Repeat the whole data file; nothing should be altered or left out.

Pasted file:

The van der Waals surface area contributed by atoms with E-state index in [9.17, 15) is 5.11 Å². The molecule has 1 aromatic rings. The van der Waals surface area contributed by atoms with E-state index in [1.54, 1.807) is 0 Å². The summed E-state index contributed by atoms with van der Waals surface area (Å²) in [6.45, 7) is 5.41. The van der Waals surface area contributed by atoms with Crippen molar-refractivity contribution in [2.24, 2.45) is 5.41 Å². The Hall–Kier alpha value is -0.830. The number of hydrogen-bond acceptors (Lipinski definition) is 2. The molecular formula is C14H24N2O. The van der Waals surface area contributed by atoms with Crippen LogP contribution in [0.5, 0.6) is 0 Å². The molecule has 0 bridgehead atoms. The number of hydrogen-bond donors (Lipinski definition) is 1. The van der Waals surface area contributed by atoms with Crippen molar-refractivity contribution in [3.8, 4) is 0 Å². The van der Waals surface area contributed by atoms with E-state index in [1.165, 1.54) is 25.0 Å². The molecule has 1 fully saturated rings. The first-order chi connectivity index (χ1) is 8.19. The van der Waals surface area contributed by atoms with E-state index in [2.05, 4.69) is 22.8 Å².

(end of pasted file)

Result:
The van der Waals surface area contributed by atoms with E-state index in [9.17, 15) is 5.11 Å². The molecule has 1 aromatic rings. The van der Waals surface area contributed by atoms with E-state index in [1.54, 1.807) is 0 Å². The summed E-state index contributed by atoms with van der Waals surface area (Å²) in [6.45, 7) is 5.41. The van der Waals surface area contributed by atoms with Crippen molar-refractivity contribution in [2.24, 2.45) is 5.41 Å². The Hall–Kier alpha value is -0.830. The number of hydrogen-bond acceptors (Lipinski definition) is 2. The molecular formula is C14H24N2O. The van der Waals surface area contributed by atoms with Crippen LogP contribution in [0.5, 0.6) is 0 Å². The molecule has 0 bridgehead atoms. The number of hydrogen-bond donors (Lipinski definition) is 1. The van der Waals surface area contributed by atoms with Crippen molar-refractivity contribution in [3.8, 4) is 0 Å². The van der Waals surface area contributed by atoms with E-state index in [1.165, 1.54) is 25.0 Å². The molecule has 1 fully saturated rings. The first-order chi connectivity index (χ1) is 8.19. The van der Waals surface area contributed by atoms with E-state index in [2.05, 4.69) is 22.8 Å².